Are Trampolines Bad for Scoliosis? [YES, HERE’S WHY]

Wondering if Trampolines are bad for scoliosis? There is no direct study that says that trampolining causes scoliosis to get worse, however, multiple medical organizations have warned against it.

Trampolines are both incredibly fun and considered brilliant exercise for adults and children alike. Rebounding exercise is considered a good workout – requiring little equipment and having a lot of strain taken off the body whilst working out, but if you happen to have a problem with your back, such as scoliosis, is it good for you?

So, why do some think that trampolining causes scoliosis to get worse – and what kind of exercises would be good for scoliosis if trampolining is dubious? But first, let’s cover scoliosis and what it is before we discuss how exercises affect it.

Green trampoline on the lawn in garden close-up empty

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Is Trampolining Bad For Scoliosis?

So, if severe scoliosis can make certain exercises difficult, then is trampolining considered one of the exercises doctors recommend avoiding?

Unfortunately, the answer is yes; many different organizations have recommended that those with scoliosis do not trampoline. The National Scoliosis Foundation has warned against it, and the London Orthotic Consultancy claims trampolining is one of the few sports they advise against.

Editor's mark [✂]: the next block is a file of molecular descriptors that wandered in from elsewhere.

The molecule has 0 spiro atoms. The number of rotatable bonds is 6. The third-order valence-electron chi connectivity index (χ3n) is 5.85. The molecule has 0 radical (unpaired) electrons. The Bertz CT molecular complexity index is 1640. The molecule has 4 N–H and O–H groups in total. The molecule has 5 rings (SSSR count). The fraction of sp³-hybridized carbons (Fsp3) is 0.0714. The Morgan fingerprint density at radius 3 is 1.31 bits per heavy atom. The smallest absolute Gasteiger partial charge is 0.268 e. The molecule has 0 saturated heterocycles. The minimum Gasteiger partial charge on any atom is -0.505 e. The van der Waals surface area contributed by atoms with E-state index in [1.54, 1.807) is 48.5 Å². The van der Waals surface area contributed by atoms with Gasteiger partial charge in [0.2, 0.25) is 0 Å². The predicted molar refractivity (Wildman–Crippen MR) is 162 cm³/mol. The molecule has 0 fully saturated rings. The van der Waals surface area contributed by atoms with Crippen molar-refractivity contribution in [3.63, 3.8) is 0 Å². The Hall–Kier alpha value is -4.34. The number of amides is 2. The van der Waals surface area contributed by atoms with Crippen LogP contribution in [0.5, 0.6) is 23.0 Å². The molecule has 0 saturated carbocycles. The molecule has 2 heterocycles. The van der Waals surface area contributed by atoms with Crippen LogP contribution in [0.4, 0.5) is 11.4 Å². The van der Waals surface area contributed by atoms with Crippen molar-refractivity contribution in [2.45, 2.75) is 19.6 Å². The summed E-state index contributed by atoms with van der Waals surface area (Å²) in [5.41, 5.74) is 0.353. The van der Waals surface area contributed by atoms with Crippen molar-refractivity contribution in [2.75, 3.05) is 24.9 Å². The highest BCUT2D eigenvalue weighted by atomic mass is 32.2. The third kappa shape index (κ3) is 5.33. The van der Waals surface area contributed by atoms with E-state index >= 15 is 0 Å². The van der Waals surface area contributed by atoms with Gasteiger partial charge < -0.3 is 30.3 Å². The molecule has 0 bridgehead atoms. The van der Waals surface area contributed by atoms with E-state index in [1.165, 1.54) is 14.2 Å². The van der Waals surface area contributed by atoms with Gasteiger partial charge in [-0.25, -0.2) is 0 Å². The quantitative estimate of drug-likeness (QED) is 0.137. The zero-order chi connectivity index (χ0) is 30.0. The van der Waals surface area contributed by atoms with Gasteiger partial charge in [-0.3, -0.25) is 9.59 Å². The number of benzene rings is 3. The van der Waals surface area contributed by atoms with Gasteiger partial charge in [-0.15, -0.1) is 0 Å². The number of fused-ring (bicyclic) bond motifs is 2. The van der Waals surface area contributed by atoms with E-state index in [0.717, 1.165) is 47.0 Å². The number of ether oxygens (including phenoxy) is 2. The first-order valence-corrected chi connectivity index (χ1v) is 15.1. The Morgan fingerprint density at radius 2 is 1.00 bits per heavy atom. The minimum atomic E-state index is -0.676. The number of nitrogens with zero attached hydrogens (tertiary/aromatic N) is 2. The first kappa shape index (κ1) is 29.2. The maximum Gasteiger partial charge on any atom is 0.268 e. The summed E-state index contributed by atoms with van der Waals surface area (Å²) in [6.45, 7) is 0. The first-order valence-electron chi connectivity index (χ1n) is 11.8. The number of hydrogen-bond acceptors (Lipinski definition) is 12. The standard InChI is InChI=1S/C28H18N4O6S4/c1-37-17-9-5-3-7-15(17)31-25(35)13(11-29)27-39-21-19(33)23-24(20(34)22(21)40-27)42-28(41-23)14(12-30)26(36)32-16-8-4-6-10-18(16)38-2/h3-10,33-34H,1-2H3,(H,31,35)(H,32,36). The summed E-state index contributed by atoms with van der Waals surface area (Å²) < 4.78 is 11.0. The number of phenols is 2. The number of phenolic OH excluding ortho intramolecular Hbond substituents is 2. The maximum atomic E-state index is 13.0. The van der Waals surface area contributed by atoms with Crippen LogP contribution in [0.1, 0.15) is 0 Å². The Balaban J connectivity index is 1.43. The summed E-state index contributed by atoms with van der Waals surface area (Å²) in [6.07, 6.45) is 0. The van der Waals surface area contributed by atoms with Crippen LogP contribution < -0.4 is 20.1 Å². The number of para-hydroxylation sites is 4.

What Exercises Are Good For Scoliosis?

If trampolining isn’t good for scoliosis, then what kinds of exercises are good for those with scoliosis? Well, the London Orthotic Consultancy recommends weight-bearing exercises that put gentle pressure on the spine, which will gradually strengthen it. They also recommend standing exercises for the same reason, which may include:

  • Netball
  • Basketball
  • Rock Climbing.

These exercises increase the strength of the extensors, which are the muscles that keep us bipedal against the force of gravity.

  • Yoga
  • Pilates
  • Gymnastics

These exercises increase a person’s core strength and flexibility, which is also very beneficial for those with scoliosis.

But that is recommended for mild scoliosis. If a person has a more severe level of scoliosis, then certain exercises may hurt to perform, but other exercises which focus on strengthening core muscles, improving posture, and reducing pain and tiredness, can be very beneficial. This is generally the yoga, gymnastics, and Pilates set, but some of these specific exercises include:

  • Pelvic tilts
  • Sitting Rotation Stretches
  • Cat/Cow Yoga Stretches
  • Bird/Dog Yoga Stretches
  • Planking

If a person is particularly worried about what exercises they should and should not do for their scoliosis, then they should research, and possibly ask their doctor about physiotherapy.

Physiotherapy often involves sports, or other exercise regimes tailored for the individual’s specific needs, postural compensations, and flexibility level. Factors like age, the level of pain a person is in, and tolerance for exercise must also be considered. A good physiotherapist will be able to design and guide a person through an exercise regime that will help with their condition.

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Which Sports Are Bad For Scoliosis?

There are many different sports that are bad for those with scoliosis in many different ways, so those with scoliosis need to be careful about what they do, despite the fact that exercise is recommended.